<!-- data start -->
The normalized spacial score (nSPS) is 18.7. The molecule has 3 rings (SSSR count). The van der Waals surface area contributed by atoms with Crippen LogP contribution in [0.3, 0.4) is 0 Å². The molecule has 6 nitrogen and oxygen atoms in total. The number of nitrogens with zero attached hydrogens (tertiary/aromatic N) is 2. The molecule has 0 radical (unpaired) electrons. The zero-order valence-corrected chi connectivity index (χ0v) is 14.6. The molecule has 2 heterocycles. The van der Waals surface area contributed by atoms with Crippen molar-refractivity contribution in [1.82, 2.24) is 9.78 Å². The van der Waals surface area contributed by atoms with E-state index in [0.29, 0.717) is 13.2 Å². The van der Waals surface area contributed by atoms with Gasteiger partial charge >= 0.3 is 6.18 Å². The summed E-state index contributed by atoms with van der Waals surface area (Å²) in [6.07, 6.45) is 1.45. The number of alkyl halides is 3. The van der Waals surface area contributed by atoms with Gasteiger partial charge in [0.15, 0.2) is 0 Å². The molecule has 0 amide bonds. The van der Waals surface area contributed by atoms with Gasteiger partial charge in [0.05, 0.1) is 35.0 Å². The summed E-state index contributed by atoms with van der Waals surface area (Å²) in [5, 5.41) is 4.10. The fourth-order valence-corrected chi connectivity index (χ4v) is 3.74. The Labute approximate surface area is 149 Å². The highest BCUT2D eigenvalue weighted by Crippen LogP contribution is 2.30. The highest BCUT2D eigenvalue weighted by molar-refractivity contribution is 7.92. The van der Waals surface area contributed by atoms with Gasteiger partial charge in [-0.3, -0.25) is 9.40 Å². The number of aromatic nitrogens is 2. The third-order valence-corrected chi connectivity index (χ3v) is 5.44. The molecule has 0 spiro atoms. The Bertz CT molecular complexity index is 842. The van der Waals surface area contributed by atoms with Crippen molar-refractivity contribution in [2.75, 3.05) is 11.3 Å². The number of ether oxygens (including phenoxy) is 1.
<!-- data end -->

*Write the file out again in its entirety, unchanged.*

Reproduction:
The normalized spacial score (nSPS) is 18.7. The molecule has 3 rings (SSSR count). The van der Waals surface area contributed by atoms with Crippen LogP contribution in [0.3, 0.4) is 0 Å². The molecule has 6 nitrogen and oxygen atoms in total. The number of nitrogens with zero attached hydrogens (tertiary/aromatic N) is 2. The molecule has 0 radical (unpaired) electrons. The zero-order valence-corrected chi connectivity index (χ0v) is 14.6. The molecule has 2 heterocycles. The van der Waals surface area contributed by atoms with Crippen molar-refractivity contribution in [1.82, 2.24) is 9.78 Å². The van der Waals surface area contributed by atoms with E-state index in [0.29, 0.717) is 13.2 Å². The van der Waals surface area contributed by atoms with Gasteiger partial charge >= 0.3 is 6.18 Å². The summed E-state index contributed by atoms with van der Waals surface area (Å²) in [6.07, 6.45) is 1.45. The number of alkyl halides is 3. The van der Waals surface area contributed by atoms with Gasteiger partial charge in [0.15, 0.2) is 0 Å². The molecule has 0 amide bonds. The van der Waals surface area contributed by atoms with Gasteiger partial charge in [0.05, 0.1) is 35.0 Å². The summed E-state index contributed by atoms with van der Waals surface area (Å²) in [5, 5.41) is 4.10. The fourth-order valence-corrected chi connectivity index (χ4v) is 3.74. The Labute approximate surface area is 149 Å². The highest BCUT2D eigenvalue weighted by Crippen LogP contribution is 2.30. The highest BCUT2D eigenvalue weighted by molar-refractivity contribution is 7.92. The van der Waals surface area contributed by atoms with Gasteiger partial charge in [-0.3, -0.25) is 9.40 Å². The number of aromatic nitrogens is 2. The third-order valence-corrected chi connectivity index (χ3v) is 5.44. The molecule has 0 spiro atoms. The Bertz CT molecular complexity index is 842. The van der Waals surface area contributed by atoms with Crippen molar-refractivity contribution in [2.75, 3.05) is 11.3 Å². The number of ether oxygens (including phenoxy) is 1.